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If the number of coughs and colds you've endured rivals the number of toys you've tripped over since becoming a parent, you're most certainly not alone.

According to recent research, entering the weird and wonderful world of motherhood actually has a profound effect on an individual's immune system - more than even a flu or stomach bug might.

The study, which was carried out over the course of three years and involved the participation of almost 700 people between the ages of two and 86, sought to establish what causes the variations which occur between people's immune systems, and ultimately concluded that parenting a child can significantly alter one's immune system.

Monitoring the participants, researchers studied the effect varying factors such as age, gender, depression, anxiety and obesity can have on an individual and established that after a challenge, the immune system generally reverts to its previous state.

However, while the aforementioned issues didn't tend to have a longlasting effect, researchers did determine that co-parenting has the most significant effect on the individual's immune system.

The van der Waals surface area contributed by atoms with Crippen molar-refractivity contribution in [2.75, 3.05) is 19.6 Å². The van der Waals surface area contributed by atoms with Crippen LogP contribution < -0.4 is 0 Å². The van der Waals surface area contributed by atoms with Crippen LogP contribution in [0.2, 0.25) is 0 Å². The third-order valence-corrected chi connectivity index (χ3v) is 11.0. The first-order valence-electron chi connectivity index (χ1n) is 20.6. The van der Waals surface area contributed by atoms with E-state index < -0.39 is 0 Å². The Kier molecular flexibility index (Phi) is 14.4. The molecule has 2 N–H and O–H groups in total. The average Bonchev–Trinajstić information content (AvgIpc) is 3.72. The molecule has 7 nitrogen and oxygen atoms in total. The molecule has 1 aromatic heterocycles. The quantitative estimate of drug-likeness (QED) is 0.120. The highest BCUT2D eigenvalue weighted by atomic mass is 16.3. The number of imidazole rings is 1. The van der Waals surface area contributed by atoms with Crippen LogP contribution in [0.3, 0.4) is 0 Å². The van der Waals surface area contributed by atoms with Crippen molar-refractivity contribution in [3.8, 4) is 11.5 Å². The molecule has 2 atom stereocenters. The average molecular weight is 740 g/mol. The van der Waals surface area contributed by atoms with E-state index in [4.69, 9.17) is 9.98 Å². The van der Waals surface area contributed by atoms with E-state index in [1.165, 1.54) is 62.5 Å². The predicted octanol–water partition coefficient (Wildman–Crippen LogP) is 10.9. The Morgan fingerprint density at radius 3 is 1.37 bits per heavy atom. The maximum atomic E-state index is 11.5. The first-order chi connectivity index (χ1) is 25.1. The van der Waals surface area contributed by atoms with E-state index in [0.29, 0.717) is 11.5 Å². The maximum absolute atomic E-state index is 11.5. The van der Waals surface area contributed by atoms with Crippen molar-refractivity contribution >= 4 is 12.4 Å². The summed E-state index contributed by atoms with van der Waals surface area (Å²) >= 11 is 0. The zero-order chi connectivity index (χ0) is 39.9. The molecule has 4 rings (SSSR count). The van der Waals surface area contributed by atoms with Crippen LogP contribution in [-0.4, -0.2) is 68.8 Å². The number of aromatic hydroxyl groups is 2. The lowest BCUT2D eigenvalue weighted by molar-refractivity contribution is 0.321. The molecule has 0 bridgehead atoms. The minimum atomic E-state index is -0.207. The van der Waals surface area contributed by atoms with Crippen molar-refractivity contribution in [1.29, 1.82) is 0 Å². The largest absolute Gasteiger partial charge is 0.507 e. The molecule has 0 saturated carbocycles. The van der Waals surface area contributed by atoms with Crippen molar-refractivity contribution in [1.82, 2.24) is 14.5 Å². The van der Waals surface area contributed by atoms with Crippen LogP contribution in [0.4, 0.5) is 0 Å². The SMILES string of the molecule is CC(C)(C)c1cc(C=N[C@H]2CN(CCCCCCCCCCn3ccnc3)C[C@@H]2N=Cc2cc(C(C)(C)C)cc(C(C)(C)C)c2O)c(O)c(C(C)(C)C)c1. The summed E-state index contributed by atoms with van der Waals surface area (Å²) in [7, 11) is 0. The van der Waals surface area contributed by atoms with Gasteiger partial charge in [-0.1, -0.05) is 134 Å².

According to the study, individuals who lived together and shared a child experienced a 50% reduction in the variation between their two immune systems in comparison to diversity identified in the wider population.

Commenting on the findings, co-author of the study, Dr Adrian Liston, of VIB and KU Leuven in Belgium, said: "This is the first time anyone has looked at the immune system profiles of two unrelated individuals in a close relationship."

"Since parenting is one of the most severe environmental challenges anyone willingly puts themselves through, it makes sense that it radically rewrites the immune system," he concluded while reflecting on the study's findings.

The study has been published in the journal of Nature Immunology.



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